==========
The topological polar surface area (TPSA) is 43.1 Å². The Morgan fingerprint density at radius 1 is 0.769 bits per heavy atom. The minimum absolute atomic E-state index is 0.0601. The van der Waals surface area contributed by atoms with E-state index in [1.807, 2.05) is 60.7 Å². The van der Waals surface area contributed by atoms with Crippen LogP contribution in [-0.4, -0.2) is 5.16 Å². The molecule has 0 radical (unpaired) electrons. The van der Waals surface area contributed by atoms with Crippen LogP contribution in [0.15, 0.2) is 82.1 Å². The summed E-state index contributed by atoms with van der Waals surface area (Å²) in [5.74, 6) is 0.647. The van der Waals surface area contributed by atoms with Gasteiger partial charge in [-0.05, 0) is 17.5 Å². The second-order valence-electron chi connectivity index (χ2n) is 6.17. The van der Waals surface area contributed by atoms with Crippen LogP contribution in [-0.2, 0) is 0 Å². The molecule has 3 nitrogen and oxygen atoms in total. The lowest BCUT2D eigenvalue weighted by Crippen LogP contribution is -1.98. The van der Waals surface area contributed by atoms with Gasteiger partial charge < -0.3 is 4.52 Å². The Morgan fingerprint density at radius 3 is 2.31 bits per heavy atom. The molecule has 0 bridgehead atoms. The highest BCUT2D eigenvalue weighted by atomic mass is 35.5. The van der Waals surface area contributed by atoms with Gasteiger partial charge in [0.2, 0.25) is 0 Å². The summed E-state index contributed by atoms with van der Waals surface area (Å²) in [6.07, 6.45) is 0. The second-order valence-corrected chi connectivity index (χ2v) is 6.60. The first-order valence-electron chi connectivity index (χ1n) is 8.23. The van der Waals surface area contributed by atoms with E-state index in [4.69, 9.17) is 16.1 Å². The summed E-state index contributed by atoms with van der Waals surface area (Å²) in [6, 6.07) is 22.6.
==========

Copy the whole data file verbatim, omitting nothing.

The topological polar surface area (TPSA) is 43.1 Å². The Morgan fingerprint density at radius 1 is 0.769 bits per heavy atom. The minimum absolute atomic E-state index is 0.0601. The van der Waals surface area contributed by atoms with E-state index in [1.807, 2.05) is 60.7 Å². The van der Waals surface area contributed by atoms with Crippen LogP contribution in [-0.4, -0.2) is 5.16 Å². The molecule has 0 radical (unpaired) electrons. The van der Waals surface area contributed by atoms with Crippen LogP contribution in [0.15, 0.2) is 82.1 Å². The summed E-state index contributed by atoms with van der Waals surface area (Å²) in [5.74, 6) is 0.647. The van der Waals surface area contributed by atoms with Gasteiger partial charge in [-0.05, 0) is 17.5 Å². The second-order valence-electron chi connectivity index (χ2n) is 6.17. The van der Waals surface area contributed by atoms with Crippen LogP contribution in [-0.2, 0) is 0 Å². The molecule has 3 nitrogen and oxygen atoms in total. The lowest BCUT2D eigenvalue weighted by Crippen LogP contribution is -1.98. The van der Waals surface area contributed by atoms with Gasteiger partial charge < -0.3 is 4.52 Å². The Morgan fingerprint density at radius 3 is 2.31 bits per heavy atom. The molecule has 0 bridgehead atoms. The highest BCUT2D eigenvalue weighted by atomic mass is 35.5. The van der Waals surface area contributed by atoms with Gasteiger partial charge in [0.2, 0.25) is 0 Å². The summed E-state index contributed by atoms with van der Waals surface area (Å²) in [6.07, 6.45) is 0. The second-order valence-corrected chi connectivity index (χ2v) is 6.60. The first-order valence-electron chi connectivity index (χ1n) is 8.23. The van der Waals surface area contributed by atoms with E-state index in [4.69, 9.17) is 16.1 Å². The summed E-state index contributed by atoms with van der Waals surface area (Å²) in [6, 6.07) is 22.6.